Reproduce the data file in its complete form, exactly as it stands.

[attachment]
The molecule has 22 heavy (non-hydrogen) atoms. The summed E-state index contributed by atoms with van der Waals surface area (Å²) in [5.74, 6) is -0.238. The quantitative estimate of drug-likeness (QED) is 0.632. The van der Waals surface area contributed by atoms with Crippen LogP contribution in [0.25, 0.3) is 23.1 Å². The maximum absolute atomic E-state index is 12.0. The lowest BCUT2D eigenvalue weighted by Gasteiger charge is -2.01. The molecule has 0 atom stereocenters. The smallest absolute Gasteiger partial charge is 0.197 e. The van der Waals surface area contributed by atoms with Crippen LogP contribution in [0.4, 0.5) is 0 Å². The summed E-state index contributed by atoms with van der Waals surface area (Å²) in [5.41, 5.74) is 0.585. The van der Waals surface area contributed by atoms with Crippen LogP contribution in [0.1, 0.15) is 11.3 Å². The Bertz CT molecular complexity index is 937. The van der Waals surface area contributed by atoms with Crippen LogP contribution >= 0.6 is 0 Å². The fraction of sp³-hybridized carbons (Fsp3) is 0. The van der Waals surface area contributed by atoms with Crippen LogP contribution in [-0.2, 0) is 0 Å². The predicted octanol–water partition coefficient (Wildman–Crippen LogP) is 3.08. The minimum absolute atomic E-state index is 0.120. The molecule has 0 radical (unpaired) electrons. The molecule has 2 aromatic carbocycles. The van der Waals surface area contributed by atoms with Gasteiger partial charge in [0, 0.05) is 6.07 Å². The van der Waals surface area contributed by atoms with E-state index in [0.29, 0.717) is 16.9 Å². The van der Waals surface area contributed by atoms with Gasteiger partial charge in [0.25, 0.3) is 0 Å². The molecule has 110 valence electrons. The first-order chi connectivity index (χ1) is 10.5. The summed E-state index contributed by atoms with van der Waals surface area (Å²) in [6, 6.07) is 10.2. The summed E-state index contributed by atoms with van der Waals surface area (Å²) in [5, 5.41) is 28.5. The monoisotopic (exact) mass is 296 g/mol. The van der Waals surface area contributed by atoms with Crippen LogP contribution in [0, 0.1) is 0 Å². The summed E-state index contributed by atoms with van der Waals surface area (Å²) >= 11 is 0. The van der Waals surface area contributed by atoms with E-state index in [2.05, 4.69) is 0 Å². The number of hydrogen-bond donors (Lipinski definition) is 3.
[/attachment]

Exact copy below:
The molecule has 22 heavy (non-hydrogen) atoms. The summed E-state index contributed by atoms with van der Waals surface area (Å²) in [5.74, 6) is -0.238. The quantitative estimate of drug-likeness (QED) is 0.632. The van der Waals surface area contributed by atoms with Crippen LogP contribution in [0.25, 0.3) is 23.1 Å². The maximum absolute atomic E-state index is 12.0. The lowest BCUT2D eigenvalue weighted by Gasteiger charge is -2.01. The molecule has 0 atom stereocenters. The smallest absolute Gasteiger partial charge is 0.197 e. The van der Waals surface area contributed by atoms with Crippen LogP contribution in [0.4, 0.5) is 0 Å². The summed E-state index contributed by atoms with van der Waals surface area (Å²) in [5.41, 5.74) is 0.585. The van der Waals surface area contributed by atoms with Crippen LogP contribution in [0.1, 0.15) is 11.3 Å². The Bertz CT molecular complexity index is 937. The van der Waals surface area contributed by atoms with Crippen LogP contribution >= 0.6 is 0 Å². The fraction of sp³-hybridized carbons (Fsp3) is 0. The van der Waals surface area contributed by atoms with Crippen LogP contribution in [-0.2, 0) is 0 Å². The predicted octanol–water partition coefficient (Wildman–Crippen LogP) is 3.08. The minimum absolute atomic E-state index is 0.120. The molecule has 0 radical (unpaired) electrons. The molecule has 2 aromatic carbocycles. The van der Waals surface area contributed by atoms with Gasteiger partial charge in [0, 0.05) is 6.07 Å². The van der Waals surface area contributed by atoms with E-state index in [0.29, 0.717) is 16.9 Å². The van der Waals surface area contributed by atoms with Gasteiger partial charge in [0.25, 0.3) is 0 Å². The molecule has 110 valence electrons. The first-order chi connectivity index (χ1) is 10.5. The summed E-state index contributed by atoms with van der Waals surface area (Å²) in [6, 6.07) is 10.2. The summed E-state index contributed by atoms with van der Waals surface area (Å²) in [5, 5.41) is 28.5. The monoisotopic (exact) mass is 296 g/mol. The van der Waals surface area contributed by atoms with Crippen LogP contribution in [0, 0.1) is 0 Å². The summed E-state index contributed by atoms with van der Waals surface area (Å²) >= 11 is 0. The van der Waals surface area contributed by atoms with E-state index in [2.05, 4.69) is 0 Å². The number of hydrogen-bond donors (Lipinski definition) is 3.